Home / Coretta Scott King and Wiretaps

Coretta Scott King and Wiretaps

Please Share...Print this pageTweet about this on TwitterShare on Facebook0Share on Google+0Pin on Pinterest0Share on Tumblr0Share on StumbleUpon0Share on Reddit0Email this to someone

After more than a year of solid work, KHOU-TV in Houston and its investigative unit, 11 News Defenders, have obtained an exclusive first look at the FBI’s file on Coretta Scott and these files do not paint a rosy picture.  They reveal a Hoover led FBI out of control, spying illegally on American citizens disrupting constitutionally protected activities.

Nearly 500 pages of documents reveal that FBI agents conducted secret surveillance of Coretta Scott King's activities, listened to phone conversations, intercepted her mail, and kept close track of public appearances, speeches and travels. This secret monitoring continued years after Martin Luther King's assassination in Memphis. Documents reveal that the FBI and other governmental officials were afraid that she might decide to complete Martin's work of linking the anti Vietnam War movement to the civil rights movement."  But here is absolutely nothing in the historical record that would lead them to reach this conclusion. Except for serving on the Board of Directors for SCLC, Coretta have never held any other leadership position in the civil rights movement.

Strangely, the FBI shared reports on Coretta with various military intelligence organizations, including the 115 th M.I. of the U.S. Army, the Office of Naval Intelligence, and a number of military bases.  They kept the White House in the loop on this surveillance. One Agent reported on then New York Gov. Nelson Rockefeller’s phone call to Scott King after her husband’s death, offering his condolences and ongoing help.  There are probably more documents that the FBI did not release, as Coretta received numerous calls from other politically important figures.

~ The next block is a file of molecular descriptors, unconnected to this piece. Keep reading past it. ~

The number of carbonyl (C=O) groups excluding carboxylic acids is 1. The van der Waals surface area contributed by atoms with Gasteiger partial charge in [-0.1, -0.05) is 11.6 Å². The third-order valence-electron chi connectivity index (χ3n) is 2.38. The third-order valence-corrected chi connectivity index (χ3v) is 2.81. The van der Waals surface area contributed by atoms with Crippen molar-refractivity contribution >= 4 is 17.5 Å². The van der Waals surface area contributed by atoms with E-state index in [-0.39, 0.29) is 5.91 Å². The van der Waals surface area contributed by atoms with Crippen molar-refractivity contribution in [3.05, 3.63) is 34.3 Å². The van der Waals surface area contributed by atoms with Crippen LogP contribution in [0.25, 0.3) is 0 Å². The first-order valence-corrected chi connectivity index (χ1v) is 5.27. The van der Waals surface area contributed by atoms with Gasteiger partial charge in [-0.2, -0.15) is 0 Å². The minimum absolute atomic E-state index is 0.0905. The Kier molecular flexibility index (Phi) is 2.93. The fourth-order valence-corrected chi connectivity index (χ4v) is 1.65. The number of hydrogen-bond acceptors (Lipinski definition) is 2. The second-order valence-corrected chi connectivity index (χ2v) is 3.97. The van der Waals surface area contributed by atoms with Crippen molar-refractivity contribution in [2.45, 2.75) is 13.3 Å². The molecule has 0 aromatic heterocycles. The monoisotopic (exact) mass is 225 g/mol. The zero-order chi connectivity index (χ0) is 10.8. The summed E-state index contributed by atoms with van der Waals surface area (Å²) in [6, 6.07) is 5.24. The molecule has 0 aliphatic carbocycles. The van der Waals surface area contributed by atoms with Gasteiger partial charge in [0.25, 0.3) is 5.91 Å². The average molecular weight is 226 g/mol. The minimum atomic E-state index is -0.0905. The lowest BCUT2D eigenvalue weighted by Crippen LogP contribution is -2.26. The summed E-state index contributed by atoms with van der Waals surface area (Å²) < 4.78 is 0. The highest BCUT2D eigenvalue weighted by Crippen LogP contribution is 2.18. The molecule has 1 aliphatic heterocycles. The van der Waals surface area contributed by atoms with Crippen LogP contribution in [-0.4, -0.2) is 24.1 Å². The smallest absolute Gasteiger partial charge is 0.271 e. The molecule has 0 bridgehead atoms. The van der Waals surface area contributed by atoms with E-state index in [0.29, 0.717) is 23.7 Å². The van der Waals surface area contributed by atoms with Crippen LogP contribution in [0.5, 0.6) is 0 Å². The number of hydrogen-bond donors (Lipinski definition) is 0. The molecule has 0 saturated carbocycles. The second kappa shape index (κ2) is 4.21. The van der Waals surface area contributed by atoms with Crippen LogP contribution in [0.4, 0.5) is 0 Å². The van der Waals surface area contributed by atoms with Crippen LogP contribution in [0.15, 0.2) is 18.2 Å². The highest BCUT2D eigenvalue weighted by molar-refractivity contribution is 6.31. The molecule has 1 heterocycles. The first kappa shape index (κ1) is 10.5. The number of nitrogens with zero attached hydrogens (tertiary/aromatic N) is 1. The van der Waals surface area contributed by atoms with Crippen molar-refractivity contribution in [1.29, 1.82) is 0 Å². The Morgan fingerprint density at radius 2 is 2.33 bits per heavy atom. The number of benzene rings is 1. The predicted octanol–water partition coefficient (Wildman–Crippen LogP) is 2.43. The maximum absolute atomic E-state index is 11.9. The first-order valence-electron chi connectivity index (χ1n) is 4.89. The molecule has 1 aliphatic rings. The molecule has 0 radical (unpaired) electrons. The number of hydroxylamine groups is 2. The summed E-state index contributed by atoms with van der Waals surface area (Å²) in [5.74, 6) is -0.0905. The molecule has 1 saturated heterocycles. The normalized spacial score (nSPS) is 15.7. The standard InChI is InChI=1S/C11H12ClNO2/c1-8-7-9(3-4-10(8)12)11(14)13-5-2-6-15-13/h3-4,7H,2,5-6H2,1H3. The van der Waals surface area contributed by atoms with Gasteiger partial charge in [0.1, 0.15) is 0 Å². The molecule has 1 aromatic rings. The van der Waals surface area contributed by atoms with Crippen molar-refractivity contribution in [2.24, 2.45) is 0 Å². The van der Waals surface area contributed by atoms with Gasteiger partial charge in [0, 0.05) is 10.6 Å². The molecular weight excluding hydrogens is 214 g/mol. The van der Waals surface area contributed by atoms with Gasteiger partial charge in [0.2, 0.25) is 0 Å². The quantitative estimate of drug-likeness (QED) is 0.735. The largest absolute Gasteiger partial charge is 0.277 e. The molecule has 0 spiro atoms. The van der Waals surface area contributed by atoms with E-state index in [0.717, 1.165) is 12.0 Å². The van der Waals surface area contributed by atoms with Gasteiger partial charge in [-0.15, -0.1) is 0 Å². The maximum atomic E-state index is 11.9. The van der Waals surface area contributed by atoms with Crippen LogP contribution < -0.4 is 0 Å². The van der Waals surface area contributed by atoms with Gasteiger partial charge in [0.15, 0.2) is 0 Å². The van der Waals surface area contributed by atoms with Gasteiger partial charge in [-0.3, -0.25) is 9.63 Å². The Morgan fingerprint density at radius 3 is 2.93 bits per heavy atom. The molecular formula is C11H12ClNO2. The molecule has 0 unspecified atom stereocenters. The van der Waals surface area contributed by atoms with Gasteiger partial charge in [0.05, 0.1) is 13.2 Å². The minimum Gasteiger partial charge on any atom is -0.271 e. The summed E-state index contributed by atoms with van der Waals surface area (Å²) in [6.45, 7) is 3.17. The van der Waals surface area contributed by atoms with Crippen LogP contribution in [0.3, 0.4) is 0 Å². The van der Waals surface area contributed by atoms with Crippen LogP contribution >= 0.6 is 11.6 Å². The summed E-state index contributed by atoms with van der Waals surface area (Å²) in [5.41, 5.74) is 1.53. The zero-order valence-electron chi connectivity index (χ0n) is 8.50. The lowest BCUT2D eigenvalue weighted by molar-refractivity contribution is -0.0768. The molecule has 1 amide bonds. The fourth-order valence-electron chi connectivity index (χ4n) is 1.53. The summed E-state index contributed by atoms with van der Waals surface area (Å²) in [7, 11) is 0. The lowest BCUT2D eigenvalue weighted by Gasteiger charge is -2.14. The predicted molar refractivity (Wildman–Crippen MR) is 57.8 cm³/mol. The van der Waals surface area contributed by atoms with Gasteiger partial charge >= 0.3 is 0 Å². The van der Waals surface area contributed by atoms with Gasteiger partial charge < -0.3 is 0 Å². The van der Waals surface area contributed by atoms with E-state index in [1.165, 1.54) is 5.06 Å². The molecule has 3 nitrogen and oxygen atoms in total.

Another agent reported directly to the Nixon White House and then-Secretary of State Henry Kissinger about what they had learned about Scott King.  What in the world could Coretta’s activities have to do with Naval intelligence? This is an example of information on Coretta contained in a typical FBI report sent out to the various governmental and military offices: 


On March 11, 1966, Lieutenant Charles Meyers advised that Mrs. King arrived at the Tampa Airport at 12:55 PM on March 10, 1966 and came directly to St. Petersburg, Florida. Her appearance in concert at the Pasenda Community Church on the night of March 10, 1966 and her stay at the Princess Martha Hotel were without incident.


So what sort of intelligence value does this kind of information have for Naval Intelligence?

So how did Coretta become a target in the first place? To answer this question we have to focus on FBI Director J. Edgar Hoover who ruled the Bureau with a tight grip. Many people say that he was a racist, but we do know that he opposed the civil rights movement as being an “un-American” and “subversive cause” and even called Martin Luther King Jr. “the Black Messiah,” saying he was too powerful. In public statements Hoover also called the leader “immoral” and accused him of being influenced by the Communists.  He considered King as the most dangerous man in America and did everything in his power to discredit him.  The Black Messiah? This is a prime example of the kettle calling the pot black, as it was widely known that Hoover was homosexual, a cross dresser. 

But as we now know, the Hoover led FBI did much more than spying.  In one of the documents,an agent recommended that Ralph Abernathy, a close aide to Martin Luther King, be made aware of death threats against his life for the benefit of "the disruptive effect of confusing and worrying him.  The document related to Abernathy appears to indicate that the FBI may have had an informant in the Atlanta Police Department who advised Abernathy of threats to his life.  Again, nothing new. The FBI had numerous informants in the civil rights movement and used similar tactics against other leaders in the black community, including Dr. King, sending smear letters to newspapers to discredit him, sending tapes of extra-martial affairs to Coretta and to the news media.   The “counter-intelligence” campaign of surveillance, bugging, and harassment by the FBI’s “Racial Intelligence Section” that centered on MLK, his relatives, and associates.